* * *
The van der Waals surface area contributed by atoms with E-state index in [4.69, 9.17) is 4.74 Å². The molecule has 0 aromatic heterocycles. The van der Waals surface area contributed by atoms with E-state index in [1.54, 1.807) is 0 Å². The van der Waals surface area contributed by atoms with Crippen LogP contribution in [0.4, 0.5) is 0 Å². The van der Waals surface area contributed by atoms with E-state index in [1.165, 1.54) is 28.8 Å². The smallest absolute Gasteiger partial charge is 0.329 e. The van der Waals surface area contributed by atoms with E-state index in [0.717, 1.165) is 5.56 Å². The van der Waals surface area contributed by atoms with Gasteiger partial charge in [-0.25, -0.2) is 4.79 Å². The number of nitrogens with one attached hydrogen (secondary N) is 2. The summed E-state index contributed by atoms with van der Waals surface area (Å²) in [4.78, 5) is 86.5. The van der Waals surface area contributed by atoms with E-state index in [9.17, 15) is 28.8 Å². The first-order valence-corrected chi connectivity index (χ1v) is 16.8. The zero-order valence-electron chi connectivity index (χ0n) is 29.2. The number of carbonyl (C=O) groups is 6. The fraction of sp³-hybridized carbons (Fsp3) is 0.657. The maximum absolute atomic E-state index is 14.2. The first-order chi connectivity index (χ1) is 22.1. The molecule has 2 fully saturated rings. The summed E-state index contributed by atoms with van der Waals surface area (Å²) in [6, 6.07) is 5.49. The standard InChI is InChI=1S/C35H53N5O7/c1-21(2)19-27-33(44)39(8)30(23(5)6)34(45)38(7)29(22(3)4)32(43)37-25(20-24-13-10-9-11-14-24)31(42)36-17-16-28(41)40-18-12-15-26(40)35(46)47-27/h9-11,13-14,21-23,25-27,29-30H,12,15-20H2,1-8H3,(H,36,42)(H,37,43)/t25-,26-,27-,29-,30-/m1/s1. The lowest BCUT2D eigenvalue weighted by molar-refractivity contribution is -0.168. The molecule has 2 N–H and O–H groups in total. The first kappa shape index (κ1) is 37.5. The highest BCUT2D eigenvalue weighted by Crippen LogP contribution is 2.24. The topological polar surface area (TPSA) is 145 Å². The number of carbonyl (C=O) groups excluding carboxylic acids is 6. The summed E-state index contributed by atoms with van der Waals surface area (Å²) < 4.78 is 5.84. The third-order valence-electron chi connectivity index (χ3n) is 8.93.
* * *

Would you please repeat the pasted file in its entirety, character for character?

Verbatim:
The van der Waals surface area contributed by atoms with E-state index in [4.69, 9.17) is 4.74 Å². The molecule has 0 aromatic heterocycles. The van der Waals surface area contributed by atoms with E-state index in [1.54, 1.807) is 0 Å². The van der Waals surface area contributed by atoms with Crippen LogP contribution in [0.4, 0.5) is 0 Å². The van der Waals surface area contributed by atoms with E-state index in [1.165, 1.54) is 28.8 Å². The smallest absolute Gasteiger partial charge is 0.329 e. The van der Waals surface area contributed by atoms with E-state index in [0.717, 1.165) is 5.56 Å². The van der Waals surface area contributed by atoms with Gasteiger partial charge in [-0.25, -0.2) is 4.79 Å². The number of nitrogens with one attached hydrogen (secondary N) is 2. The summed E-state index contributed by atoms with van der Waals surface area (Å²) in [4.78, 5) is 86.5. The van der Waals surface area contributed by atoms with E-state index in [9.17, 15) is 28.8 Å². The first-order valence-corrected chi connectivity index (χ1v) is 16.8. The zero-order valence-electron chi connectivity index (χ0n) is 29.2. The number of carbonyl (C=O) groups is 6. The fraction of sp³-hybridized carbons (Fsp3) is 0.657. The maximum absolute atomic E-state index is 14.2. The first-order chi connectivity index (χ1) is 22.1. The molecule has 2 fully saturated rings. The summed E-state index contributed by atoms with van der Waals surface area (Å²) in [6, 6.07) is 5.49. The standard InChI is InChI=1S/C35H53N5O7/c1-21(2)19-27-33(44)39(8)30(23(5)6)34(45)38(7)29(22(3)4)32(43)37-25(20-24-13-10-9-11-14-24)31(42)36-17-16-28(41)40-18-12-15-26(40)35(46)47-27/h9-11,13-14,21-23,25-27,29-30H,12,15-20H2,1-8H3,(H,36,42)(H,37,43)/t25-,26-,27-,29-,30-/m1/s1. The lowest BCUT2D eigenvalue weighted by molar-refractivity contribution is -0.168. The molecule has 2 N–H and O–H groups in total. The first kappa shape index (κ1) is 37.5. The highest BCUT2D eigenvalue weighted by Crippen LogP contribution is 2.24. The topological polar surface area (TPSA) is 145 Å². The number of carbonyl (C=O) groups excluding carboxylic acids is 6. The summed E-state index contributed by atoms with van der Waals surface area (Å²) < 4.78 is 5.84. The third-order valence-electron chi connectivity index (χ3n) is 8.93.